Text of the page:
Due to the practical nature of this course, there is no prescribed learning material. All necessary documentation and other material toward the successful completion of Intro to Game Dev Tools will be shared with students throughout the course.
The course will be delivered through close contact lecture sessions.
Peer-assisted learning is required throughout the course of the group project.
This course is a collaboration with the University of Turku and we will use the Moodle learning platform.
The shortcut for the Moodle page is:
Students are able to access Moodle using their HAKA accounts (TUAS account credentials).
The game project is evaluated as follows:
- Industry expert evaluation of the game (H-5);
- Lecturer overall impression of the game (H-5).
The average of these two gives a group grade for each student per project.
INDIVIDUAL student per group grade
Each student will also be measured on their contribution to the group's activities for each project by:
- Self assessment of the contribution made;
- Group member evaluation of the contribution made;
The average of these gives an individual grade for each student per project.
29.08.2022 - 16.12.2022
01.06.2022 - 15.09.2022
Engineering and Business
This course is a collaboration with the University of Turku and we will use the Moodle learning platform. The shortcut for the Moodle page is http://bit.ly/igdt2022
Students are able to access Moodle using their Haka accounts (TUAS account credentials).
Degree Programme in Information and Communication Technology, Degree Programme in Information and Communications Technology
Competence demonstration, if you have experience from industry or experience that is compatible with the course content.Discuss with lecturer to arrange the demonstrations.
No exam dates;
This course does not have any retake possibilities. Failing the course means that students will have to repeat it the following year.
This course leans on CDIO principles and takes a project-based learning approach.
This course requires students to work 135 hours and is divided as follows:
- Lectures and presentations: 40 hours
- Group work and preparation: 95 hours
The group work requires students to work together in teams to make a small game project.
Students will be required to present their group game project in 3 milestones:
Week 38 - Concept presentation
Week 43 - Prototype presentation
Week 49 - Final game presentation
The concept and prototype presentations are for monitoring student progress and used as the basis of formative feedback. For every formative milestone missed, one grade point will be deducted from the final grade of each group member.
The final game presentation is mandatory - failure to present this will cause the entire group to fail the course.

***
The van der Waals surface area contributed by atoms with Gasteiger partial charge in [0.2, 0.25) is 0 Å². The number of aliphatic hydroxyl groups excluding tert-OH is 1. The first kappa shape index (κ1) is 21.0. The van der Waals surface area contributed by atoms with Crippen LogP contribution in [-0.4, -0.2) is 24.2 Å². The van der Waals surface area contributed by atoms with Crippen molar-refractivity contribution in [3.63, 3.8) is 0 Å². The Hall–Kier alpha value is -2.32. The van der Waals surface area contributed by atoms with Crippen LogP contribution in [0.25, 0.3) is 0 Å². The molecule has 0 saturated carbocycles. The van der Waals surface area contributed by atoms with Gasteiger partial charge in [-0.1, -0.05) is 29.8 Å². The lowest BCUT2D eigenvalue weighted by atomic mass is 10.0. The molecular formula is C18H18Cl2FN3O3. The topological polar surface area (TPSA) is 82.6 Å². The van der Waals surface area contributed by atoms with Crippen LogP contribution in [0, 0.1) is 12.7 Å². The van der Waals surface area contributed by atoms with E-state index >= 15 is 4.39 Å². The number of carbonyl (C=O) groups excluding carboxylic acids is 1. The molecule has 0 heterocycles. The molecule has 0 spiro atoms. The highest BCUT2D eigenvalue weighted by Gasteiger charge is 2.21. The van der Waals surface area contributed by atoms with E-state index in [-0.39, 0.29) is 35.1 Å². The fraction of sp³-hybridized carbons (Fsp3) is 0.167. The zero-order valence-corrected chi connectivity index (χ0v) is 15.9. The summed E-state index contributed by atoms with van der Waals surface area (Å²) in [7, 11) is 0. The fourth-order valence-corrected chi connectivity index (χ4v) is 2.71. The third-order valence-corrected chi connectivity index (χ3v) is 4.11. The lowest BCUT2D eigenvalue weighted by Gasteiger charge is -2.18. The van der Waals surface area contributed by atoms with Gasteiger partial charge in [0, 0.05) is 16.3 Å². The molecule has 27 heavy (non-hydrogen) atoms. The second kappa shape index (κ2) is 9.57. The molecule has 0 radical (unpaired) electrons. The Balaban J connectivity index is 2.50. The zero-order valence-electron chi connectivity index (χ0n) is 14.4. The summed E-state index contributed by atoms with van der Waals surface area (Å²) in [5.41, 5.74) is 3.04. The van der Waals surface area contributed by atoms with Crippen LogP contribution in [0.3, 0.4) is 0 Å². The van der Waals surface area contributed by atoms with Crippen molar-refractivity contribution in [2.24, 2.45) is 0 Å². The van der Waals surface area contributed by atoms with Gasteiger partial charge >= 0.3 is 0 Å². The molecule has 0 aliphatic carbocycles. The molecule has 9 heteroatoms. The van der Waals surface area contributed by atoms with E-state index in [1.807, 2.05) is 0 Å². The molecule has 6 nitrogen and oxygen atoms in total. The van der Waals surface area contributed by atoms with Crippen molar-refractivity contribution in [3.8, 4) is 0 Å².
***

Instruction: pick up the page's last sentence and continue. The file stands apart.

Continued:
Week 35: Introduction to games industry and the history of video games
Week 36: Game Design and instructions for your first game project
Week 37: Game Engines
Week 38: Concept presentations
Week 39: Game Graphics
Week 40: Game Programming
Week 41: Game Programming - AI
Week 42: No Session. *Work on your game project*
Week 43: Prototype presentations
Week 44: Game Audio and tools
Week 45: Game Optimization and polishing
Week 46: Publishing the project. Publishing platforms, channels and process
Week 47: Reserved for visiting lecturer from Industry
Week 48: Finalize your game. No lecture or online session.
Week 49: Final Game presentation
Failure to produce and present the group game project will cause the entire group to fail the course.
Individual non-participation as determined by the peer-evaluation will also lead to failing the course.
- Project contains a few of the features outlined in the project plan
- Did not really stay on track with their planned milestones
- Did not use their Game Engine or programming skills in any new ways
- Code and hierarchy are disorganized, using inconsistent conventions
- The presentation were given without preparation
- Project contains most of the features outlined in the project plan
- Stayed mostly on track with their planned milestones
- Used their Content Creations skills and learned more, but not necessarily creative ways
- Used their Game Engine and/or programming skills in new, but not necessarily creative ways
- Code and hierarchy are mostly neat & commented, using correct conventions
- Good quality and prepared Group Presentations
- Project contains all of the features outlined in the project plan
- Stayed on track with their planned milestones
- Used their Content Creations skills and learned more skills in a novel and creative ways
- Used their Game Engine and/or programming skills in a novel and creative ways
- Code and hierarchy are neat & commented, using correct conventions
- Group Presentations were excellent and well prepared